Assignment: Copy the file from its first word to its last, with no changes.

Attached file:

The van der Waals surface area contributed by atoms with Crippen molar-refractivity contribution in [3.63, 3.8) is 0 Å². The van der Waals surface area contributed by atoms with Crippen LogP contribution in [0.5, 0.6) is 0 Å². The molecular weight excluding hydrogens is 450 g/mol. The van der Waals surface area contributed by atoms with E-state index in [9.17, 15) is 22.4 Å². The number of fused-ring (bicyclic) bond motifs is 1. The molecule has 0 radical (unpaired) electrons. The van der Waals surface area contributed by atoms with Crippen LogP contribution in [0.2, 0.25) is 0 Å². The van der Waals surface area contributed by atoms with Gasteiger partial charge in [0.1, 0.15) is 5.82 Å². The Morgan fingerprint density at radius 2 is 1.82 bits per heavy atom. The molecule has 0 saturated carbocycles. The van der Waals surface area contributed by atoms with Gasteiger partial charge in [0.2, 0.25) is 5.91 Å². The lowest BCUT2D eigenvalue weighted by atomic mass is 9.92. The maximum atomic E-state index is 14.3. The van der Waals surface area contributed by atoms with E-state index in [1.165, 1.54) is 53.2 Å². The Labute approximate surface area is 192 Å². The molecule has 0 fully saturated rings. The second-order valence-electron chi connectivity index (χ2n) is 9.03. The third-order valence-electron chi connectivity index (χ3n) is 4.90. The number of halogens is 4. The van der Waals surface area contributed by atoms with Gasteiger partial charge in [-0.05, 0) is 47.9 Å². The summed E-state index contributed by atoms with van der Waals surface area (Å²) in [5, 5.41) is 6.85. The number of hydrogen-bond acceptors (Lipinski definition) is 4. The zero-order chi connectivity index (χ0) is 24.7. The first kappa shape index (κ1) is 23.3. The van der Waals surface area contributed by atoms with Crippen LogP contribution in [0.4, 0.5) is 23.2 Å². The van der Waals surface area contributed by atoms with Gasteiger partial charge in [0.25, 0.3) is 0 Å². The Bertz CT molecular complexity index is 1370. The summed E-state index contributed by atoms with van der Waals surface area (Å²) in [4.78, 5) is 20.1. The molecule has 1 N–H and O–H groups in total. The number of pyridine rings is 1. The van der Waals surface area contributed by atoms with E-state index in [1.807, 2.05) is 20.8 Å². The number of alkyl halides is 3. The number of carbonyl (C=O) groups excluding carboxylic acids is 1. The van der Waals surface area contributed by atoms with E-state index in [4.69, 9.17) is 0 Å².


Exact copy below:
The van der Waals surface area contributed by atoms with Crippen molar-refractivity contribution in [3.63, 3.8) is 0 Å². The van der Waals surface area contributed by atoms with Crippen LogP contribution in [0.5, 0.6) is 0 Å². The molecular weight excluding hydrogens is 450 g/mol. The van der Waals surface area contributed by atoms with E-state index in [9.17, 15) is 22.4 Å². The number of fused-ring (bicyclic) bond motifs is 1. The molecule has 0 radical (unpaired) electrons. The van der Waals surface area contributed by atoms with Crippen LogP contribution in [0.2, 0.25) is 0 Å². The van der Waals surface area contributed by atoms with Gasteiger partial charge in [0.1, 0.15) is 5.82 Å². The Morgan fingerprint density at radius 2 is 1.82 bits per heavy atom. The molecule has 0 saturated carbocycles. The van der Waals surface area contributed by atoms with Gasteiger partial charge in [0.2, 0.25) is 5.91 Å². The lowest BCUT2D eigenvalue weighted by atomic mass is 9.92. The maximum atomic E-state index is 14.3. The van der Waals surface area contributed by atoms with E-state index in [1.165, 1.54) is 53.2 Å². The Labute approximate surface area is 192 Å². The molecule has 0 fully saturated rings. The second-order valence-electron chi connectivity index (χ2n) is 9.03. The third-order valence-electron chi connectivity index (χ3n) is 4.90. The number of halogens is 4. The van der Waals surface area contributed by atoms with Gasteiger partial charge in [-0.05, 0) is 47.9 Å². The summed E-state index contributed by atoms with van der Waals surface area (Å²) in [5, 5.41) is 6.85. The number of hydrogen-bond acceptors (Lipinski definition) is 4. The zero-order chi connectivity index (χ0) is 24.7. The first kappa shape index (κ1) is 23.3. The van der Waals surface area contributed by atoms with Crippen LogP contribution in [0.4, 0.5) is 23.2 Å². The van der Waals surface area contributed by atoms with Gasteiger partial charge in [0.25, 0.3) is 0 Å². The Bertz CT molecular complexity index is 1370. The summed E-state index contributed by atoms with van der Waals surface area (Å²) in [4.78, 5) is 20.1. The molecule has 1 N–H and O–H groups in total. The number of pyridine rings is 1. The van der Waals surface area contributed by atoms with E-state index in [1.807, 2.05) is 20.8 Å². The number of alkyl halides is 3. The number of carbonyl (C=O) groups excluding carboxylic acids is 1. The van der Waals surface area contributed by atoms with E-state index in [4.69, 9.17) is 0 Å².